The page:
Taskbar Toolbars

Taskbar toolbars are separate, recessed-looking areas on the taskbar that offer special-function features. You can build your own toolbar, for example, stocked with documents related to a single project. (Somewhere in America, there’s a self-help group for people who spend entirely too much time fiddling with this kind of thing.)

To make a toolbar appear or disappear, right-click a blank spot on the taskbar and choose from the Toolbars submenu that appears (Figure 3-15). The ones with checkmarks are the ones you’re seeing now; choose one with a checkmark to make the toolbar disappear.

Top: Make toolbars appear by right-clicking a blank area on the taskbar, if you can find one. Bottom: Toolbars eat into your taskbar space, so use them sparingly. If you’ve added too many icons to the toolbar, a >> button appears at its right end. Click it to expose a list of the commands or icons that didn’t fit.

Figure 3-15. Top: Make toolbars appear by right-clicking a blank area on the taskbar, if you can find one. Bottom: Toolbars eat into your taskbar space, so use them sparingly. If you’ve added too many icons to the toolbar, a >> button appears at its right end. Click it to expose a list of the commands or icons that didn’t fit.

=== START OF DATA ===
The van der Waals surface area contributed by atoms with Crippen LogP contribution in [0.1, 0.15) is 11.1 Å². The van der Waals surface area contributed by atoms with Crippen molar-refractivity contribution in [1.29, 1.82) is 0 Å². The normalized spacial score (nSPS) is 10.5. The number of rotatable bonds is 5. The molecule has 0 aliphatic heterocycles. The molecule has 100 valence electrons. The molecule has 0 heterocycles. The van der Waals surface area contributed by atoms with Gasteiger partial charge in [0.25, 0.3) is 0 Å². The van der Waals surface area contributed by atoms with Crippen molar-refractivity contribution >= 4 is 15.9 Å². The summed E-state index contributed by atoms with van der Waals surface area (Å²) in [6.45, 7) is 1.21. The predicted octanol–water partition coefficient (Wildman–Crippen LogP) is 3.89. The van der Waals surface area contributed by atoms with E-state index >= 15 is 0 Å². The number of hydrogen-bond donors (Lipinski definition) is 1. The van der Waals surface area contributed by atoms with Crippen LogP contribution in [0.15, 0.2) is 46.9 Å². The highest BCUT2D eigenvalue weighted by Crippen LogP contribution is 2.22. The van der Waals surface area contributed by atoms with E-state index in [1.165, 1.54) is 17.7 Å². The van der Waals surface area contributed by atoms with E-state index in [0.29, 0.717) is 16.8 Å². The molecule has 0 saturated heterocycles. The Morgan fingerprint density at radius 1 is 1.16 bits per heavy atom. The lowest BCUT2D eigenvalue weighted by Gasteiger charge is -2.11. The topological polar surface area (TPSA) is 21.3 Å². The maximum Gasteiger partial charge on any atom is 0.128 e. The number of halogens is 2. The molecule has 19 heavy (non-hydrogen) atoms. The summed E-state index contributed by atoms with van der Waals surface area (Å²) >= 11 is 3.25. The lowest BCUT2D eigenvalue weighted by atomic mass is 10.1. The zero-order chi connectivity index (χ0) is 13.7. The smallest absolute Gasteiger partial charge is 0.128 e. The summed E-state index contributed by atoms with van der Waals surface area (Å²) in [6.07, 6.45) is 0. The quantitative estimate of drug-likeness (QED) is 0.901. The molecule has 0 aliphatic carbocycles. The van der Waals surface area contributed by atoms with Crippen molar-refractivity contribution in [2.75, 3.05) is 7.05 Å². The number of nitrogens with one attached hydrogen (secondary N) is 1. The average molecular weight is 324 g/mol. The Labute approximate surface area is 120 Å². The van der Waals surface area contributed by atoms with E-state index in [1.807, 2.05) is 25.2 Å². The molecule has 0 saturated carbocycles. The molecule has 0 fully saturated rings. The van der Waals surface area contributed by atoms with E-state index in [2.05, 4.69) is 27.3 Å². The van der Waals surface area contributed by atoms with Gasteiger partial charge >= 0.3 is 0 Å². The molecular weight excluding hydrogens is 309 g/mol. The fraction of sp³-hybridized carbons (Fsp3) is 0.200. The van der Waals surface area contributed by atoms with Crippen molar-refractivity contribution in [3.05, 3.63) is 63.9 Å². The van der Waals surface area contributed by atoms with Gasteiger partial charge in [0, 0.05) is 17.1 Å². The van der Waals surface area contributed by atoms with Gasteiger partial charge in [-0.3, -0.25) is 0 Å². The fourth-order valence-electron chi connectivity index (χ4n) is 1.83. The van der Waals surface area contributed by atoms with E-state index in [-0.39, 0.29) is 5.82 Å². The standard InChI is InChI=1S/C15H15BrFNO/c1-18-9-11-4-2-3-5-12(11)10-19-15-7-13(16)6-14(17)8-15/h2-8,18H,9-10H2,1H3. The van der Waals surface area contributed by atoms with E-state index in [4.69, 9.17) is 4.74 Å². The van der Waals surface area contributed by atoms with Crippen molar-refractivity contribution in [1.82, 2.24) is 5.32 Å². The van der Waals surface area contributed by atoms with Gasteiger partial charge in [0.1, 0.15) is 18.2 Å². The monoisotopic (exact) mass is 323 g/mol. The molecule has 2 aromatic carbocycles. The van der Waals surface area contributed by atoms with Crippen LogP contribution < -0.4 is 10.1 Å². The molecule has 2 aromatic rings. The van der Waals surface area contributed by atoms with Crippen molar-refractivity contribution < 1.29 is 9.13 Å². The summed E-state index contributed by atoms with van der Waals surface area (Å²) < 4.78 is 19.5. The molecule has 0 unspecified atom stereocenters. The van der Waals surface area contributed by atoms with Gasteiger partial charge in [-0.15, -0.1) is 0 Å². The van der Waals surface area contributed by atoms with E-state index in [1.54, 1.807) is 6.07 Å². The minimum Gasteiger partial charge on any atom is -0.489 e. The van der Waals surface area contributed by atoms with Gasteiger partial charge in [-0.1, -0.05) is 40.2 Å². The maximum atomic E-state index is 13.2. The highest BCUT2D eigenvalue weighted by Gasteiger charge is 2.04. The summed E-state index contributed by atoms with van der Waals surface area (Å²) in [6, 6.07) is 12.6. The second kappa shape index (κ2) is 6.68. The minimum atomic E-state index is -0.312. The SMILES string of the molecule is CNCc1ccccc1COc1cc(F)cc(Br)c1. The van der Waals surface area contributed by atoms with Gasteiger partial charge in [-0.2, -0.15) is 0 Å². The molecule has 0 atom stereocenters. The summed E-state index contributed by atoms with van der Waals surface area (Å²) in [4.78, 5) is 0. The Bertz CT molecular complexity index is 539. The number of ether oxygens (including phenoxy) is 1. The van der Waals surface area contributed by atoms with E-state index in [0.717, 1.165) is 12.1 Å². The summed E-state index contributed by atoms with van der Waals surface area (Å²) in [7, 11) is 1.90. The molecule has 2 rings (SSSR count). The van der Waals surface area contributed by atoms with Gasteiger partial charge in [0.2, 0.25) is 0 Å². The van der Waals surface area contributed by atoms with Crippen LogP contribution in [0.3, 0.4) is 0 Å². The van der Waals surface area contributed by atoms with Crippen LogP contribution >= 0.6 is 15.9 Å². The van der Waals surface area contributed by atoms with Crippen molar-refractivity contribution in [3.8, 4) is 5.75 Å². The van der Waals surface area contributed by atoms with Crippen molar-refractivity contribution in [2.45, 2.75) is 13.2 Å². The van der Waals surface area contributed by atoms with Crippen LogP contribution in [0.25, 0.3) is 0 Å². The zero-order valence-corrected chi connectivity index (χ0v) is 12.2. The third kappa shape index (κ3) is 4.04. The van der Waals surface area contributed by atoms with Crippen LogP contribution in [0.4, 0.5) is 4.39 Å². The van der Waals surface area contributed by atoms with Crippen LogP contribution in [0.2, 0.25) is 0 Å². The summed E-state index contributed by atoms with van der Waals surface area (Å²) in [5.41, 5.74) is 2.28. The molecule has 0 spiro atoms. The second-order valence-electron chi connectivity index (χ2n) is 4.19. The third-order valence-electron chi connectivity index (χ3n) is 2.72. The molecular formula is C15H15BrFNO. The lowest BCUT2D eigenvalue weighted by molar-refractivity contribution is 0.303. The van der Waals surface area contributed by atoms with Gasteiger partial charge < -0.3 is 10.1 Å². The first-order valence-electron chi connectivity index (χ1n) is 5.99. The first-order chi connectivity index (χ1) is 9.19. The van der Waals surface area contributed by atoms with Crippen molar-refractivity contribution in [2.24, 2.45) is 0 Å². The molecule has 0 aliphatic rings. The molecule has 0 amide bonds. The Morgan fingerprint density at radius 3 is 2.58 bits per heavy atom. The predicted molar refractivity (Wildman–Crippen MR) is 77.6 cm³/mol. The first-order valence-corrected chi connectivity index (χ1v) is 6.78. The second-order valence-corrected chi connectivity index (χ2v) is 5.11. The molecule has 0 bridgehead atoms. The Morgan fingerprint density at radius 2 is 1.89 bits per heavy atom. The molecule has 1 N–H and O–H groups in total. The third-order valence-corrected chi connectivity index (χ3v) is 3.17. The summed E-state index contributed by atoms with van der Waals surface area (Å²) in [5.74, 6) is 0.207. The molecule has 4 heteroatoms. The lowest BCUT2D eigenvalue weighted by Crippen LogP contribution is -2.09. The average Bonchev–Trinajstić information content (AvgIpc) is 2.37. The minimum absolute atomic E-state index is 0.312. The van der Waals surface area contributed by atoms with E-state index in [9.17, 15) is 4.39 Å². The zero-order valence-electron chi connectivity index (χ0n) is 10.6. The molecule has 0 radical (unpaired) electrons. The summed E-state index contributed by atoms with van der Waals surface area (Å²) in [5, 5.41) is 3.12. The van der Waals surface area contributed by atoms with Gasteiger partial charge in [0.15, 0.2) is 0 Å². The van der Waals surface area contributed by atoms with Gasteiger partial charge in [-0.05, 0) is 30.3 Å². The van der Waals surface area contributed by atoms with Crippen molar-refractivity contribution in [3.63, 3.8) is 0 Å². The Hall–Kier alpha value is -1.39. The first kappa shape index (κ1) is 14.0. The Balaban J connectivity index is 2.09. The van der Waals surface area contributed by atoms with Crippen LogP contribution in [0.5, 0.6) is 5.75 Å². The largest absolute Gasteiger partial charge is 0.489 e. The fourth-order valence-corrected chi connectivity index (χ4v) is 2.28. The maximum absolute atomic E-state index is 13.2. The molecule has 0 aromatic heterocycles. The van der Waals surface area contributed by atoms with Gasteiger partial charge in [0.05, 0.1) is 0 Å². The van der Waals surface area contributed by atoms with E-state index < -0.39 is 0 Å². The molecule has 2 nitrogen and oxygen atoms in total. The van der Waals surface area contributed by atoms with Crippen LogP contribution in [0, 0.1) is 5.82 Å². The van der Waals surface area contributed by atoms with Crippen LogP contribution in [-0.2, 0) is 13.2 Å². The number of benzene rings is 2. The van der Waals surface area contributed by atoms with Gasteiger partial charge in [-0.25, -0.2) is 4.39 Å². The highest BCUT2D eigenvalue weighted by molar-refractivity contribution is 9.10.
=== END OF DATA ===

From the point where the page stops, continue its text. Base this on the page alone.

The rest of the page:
Quick Launch Toolbar

The Quick Launch toolbar is fantastically useful. In fact, in sheer convenience, it puts the Start menu to shame. Maybe that’s why it’s the only toolbar that appears on your taskbar automatically. It contains icons for functions that Microsoft assumes you’ll use most often. They include:

  • Show Desktop, a one-click way to minimize (hide) all the windows on your screen to make your desktop visible. Don’t forget about this button the next time you ...

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